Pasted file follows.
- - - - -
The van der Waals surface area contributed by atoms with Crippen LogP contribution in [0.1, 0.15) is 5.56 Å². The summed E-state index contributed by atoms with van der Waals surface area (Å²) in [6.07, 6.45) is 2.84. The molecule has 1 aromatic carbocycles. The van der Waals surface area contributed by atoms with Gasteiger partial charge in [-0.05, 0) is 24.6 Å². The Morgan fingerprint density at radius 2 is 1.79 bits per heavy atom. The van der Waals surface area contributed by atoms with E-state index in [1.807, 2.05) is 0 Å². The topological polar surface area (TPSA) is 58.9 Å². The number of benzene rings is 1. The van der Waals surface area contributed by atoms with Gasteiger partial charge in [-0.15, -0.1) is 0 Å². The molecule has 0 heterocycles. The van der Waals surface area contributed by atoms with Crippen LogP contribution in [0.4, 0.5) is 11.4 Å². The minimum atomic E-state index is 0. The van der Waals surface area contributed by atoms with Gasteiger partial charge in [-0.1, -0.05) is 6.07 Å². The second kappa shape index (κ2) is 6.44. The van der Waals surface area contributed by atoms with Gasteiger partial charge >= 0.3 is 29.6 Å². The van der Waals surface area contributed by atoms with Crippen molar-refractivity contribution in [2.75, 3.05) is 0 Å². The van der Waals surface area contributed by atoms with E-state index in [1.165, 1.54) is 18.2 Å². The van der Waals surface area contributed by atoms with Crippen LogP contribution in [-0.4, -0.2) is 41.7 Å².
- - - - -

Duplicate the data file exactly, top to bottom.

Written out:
The van der Waals surface area contributed by atoms with Crippen LogP contribution in [0.1, 0.15) is 5.56 Å². The summed E-state index contributed by atoms with van der Waals surface area (Å²) in [6.07, 6.45) is 2.84. The molecule has 1 aromatic carbocycles. The van der Waals surface area contributed by atoms with Gasteiger partial charge in [-0.05, 0) is 24.6 Å². The Morgan fingerprint density at radius 2 is 1.79 bits per heavy atom. The van der Waals surface area contributed by atoms with E-state index in [1.807, 2.05) is 0 Å². The topological polar surface area (TPSA) is 58.9 Å². The number of benzene rings is 1. The van der Waals surface area contributed by atoms with Gasteiger partial charge in [-0.15, -0.1) is 0 Å². The molecule has 0 heterocycles. The van der Waals surface area contributed by atoms with Crippen LogP contribution in [0.4, 0.5) is 11.4 Å². The minimum atomic E-state index is 0. The van der Waals surface area contributed by atoms with Gasteiger partial charge in [-0.1, -0.05) is 6.07 Å². The second kappa shape index (κ2) is 6.44. The van der Waals surface area contributed by atoms with Gasteiger partial charge >= 0.3 is 29.6 Å². The van der Waals surface area contributed by atoms with Crippen molar-refractivity contribution in [2.75, 3.05) is 0 Å². The van der Waals surface area contributed by atoms with E-state index in [1.165, 1.54) is 18.2 Å². The van der Waals surface area contributed by atoms with Crippen LogP contribution in [-0.4, -0.2) is 41.7 Å².